Astronomy & Science

Happy 30th Birthday, Supernova 1987A

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Supernova 1987A remnant and rings, wide field

At center is the ongoing three-ring circus of the Supernova 1987A remnant, as recently imaged by Hubble. The two bright stars superposed on it are unrelated foreground or background objects.
NASA / ESA / R. Kirshner / P. Challis

The first naked-eye supernova since the invention of the telescope lit up the global astronomy world on the morning of February 23, 1987, as news spread by phone and teletype. Supernova 1987A in the Large Magellanic Cloud eventually reached magnitude 2.9, before beginning a long fade and a cascade of unexpected developments that continues to this day. We published a full recap in the February Sky & Telescope, page 36.

Here's a video that, obviously, we couldn't print! On Friday (February 24th) NASA and the European Space Agency released this animation of the evolving supernova remnant, as seen in 23 years of Hubble Space Telescope images:

Starting in 1994, we see the exploded star's central debris cloud fade and expand into an irregular shape, inside a bright red ring of stationary hydrogen gas. The ring, a light-year across, took shape thousands of years earlier from material expelled from the aging star as it neared the end of its life. We see blobs in the ring light up as the outermost shock wave first strikes them starting in the mid- and late 1990s. The blobs remain lit as they shrink back and erode under the onslaught. Eventually the ring will be blown away completely.

The visual appearance, of course, just scratches the surface of the intricate events that astronomers have deduced by spectroscopy and imaging at wavelengths from radio to X-rays — not to mention the neutrinos and the initial ultraviolet flare from the explosion's early seconds and hours. The story is far from over!

Here's the press release from the ESA, with more images and a 3-D animation. Here's NASA's version, with more explanatory material. And here's from the National Radio Astronomy Observatory.

The post Happy 30th Birthday, Supernova 1987A appeared first on Sky & Telescope.

This Week’s Sky at a Glance, February 24 – March 4

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Canis Major, with Sirius

When Sirius shines high in the south, straight below it by 4° is the binocular star cluster M41, appearing small and compact in this wide-field view. This scene spans almost all of Canis Major.
Akira Fujii

Friday, February 24

• Sirius blazes high in the south on the meridian by about 8 or 9 p.m. now. Using binoculars, examine the spot 4° south of Sirius (directly below it when on the meridian). Four degrees is somewhat less than the width of a typical binocular's field of view. Can you see a dim little patch of speckly gray haze? It shows especially well in the photo here. That's the open star cluster M41, about 2,200 light-years away. Sirius, by comparison, is only 8.6 light-years away.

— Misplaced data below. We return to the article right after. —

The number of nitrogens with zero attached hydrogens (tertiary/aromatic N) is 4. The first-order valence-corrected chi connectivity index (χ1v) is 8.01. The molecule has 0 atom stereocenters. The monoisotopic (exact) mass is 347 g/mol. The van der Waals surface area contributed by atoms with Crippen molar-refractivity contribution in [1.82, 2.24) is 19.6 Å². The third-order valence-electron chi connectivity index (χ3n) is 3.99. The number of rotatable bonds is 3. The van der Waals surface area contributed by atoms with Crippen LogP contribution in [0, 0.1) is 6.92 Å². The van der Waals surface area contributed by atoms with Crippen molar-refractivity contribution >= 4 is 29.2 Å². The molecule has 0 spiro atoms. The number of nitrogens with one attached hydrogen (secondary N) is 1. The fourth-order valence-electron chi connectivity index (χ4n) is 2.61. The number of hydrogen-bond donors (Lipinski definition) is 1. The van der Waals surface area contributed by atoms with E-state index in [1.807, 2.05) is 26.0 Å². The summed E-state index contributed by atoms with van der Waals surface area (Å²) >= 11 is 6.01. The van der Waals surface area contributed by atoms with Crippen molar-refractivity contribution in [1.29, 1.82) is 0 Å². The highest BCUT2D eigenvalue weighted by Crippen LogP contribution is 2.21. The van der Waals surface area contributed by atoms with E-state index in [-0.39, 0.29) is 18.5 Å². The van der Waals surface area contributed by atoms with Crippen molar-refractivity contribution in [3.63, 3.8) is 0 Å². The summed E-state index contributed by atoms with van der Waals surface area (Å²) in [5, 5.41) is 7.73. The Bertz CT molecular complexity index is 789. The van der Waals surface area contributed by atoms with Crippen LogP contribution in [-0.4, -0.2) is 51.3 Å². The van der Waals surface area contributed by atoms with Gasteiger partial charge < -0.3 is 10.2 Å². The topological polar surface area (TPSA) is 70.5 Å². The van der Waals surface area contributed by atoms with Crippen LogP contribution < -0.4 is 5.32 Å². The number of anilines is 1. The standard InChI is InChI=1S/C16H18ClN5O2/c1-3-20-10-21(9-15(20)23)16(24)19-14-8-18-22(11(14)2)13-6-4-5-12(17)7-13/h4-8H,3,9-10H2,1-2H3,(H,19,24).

Saturday, February 25

• Have you ever seen Canopus, the second-brightest star after Sirius? In one of the many interesting coincidences that devoted skywatchers know about, Canopus lies almost due south of Sirius: by 36°. That's far enough south that it never appears above your horizon unless you're below latitude 37° N (southern Virginia, southern Missouri, central California). And there, you'll need a very flat south horizon. Canopus crosses due south just 21 minutes before Sirius does.

When to look? Canopus is precisely due south when Beta Canis Majoris — Mirzam the Announcer, the star about three finger-widths to the right of Sirius — is at its highest point due south (roughly 8:00 p.m. now, depending on how far east or west you are in your time zone). Look straight down from Mirzam then. Mirzam is the brightest star to the right of Sirius in the photo above.

Sunday, February 26

• Mars and Uranus are in conjunction this evening, 0.6° apart (as seen around the time of nightfall for the Americas). Outdoors, spot Mars to the upper left of Venus blazing in the west. Mars is magnitude 1.3; Uranus is only one-seventieth as bright at magnitude 5.9; you'll need at least binoculars. You'll find Uranus to Mars's left or upper left. They'll both fit in a telescope's low-power field of view. Nothing else that close to Mars is that bright.

• Look east after dark this week for the constellation Leo already climbing up the sky. Its brightest star is Regulus, and the Sickle of Leo extends upper left from there. As the saying goes, Leo announces spring — or at least the approach of spring.

• New Moon (exact at 9:58 a.m. EST). An annular eclipse of the Sun crosses parts of southernmost South America, the South Atlantic, and east-central Africa. Much larger areas of South America and Africa get a partial eclipse. See February 26th’s Annular Solar Eclipse.

Moon with Venus and Mars, Feb. 28 - March 2, 2017

The waxing crescent Moon passes left of Venus and Mars. (The Moon is alwats shown here three times its actual apparent size. The blue 10° scale is about the size of your fist held at arm's length).

Monday, February 27

• Can you catch the thin crescent Moon far below Venus after sunset, as shown here? The best view may be more like 30 minutes after sunset. The Moon is only about 1½ days old at the time of dusk in the Americas. Binoculars will help find it in a bright sky.

Tuesday, February 28

• Now the thickening Moon in twilight forms a roughly fist-sized triangle with bright Venus and fainter Mars, as shown here.

Wednesday, March 1

• The Moon again hangs in the west at dusk, with Venus now about 15° to its lower right. As twilight deepens, look for Mars appearing about 5° to the Moon's right. After dark, can you still identify 6th-magnitude Uranus, now 2.1° below Mars? Uranus appears distinctly nonstellar at medium power in a telescope.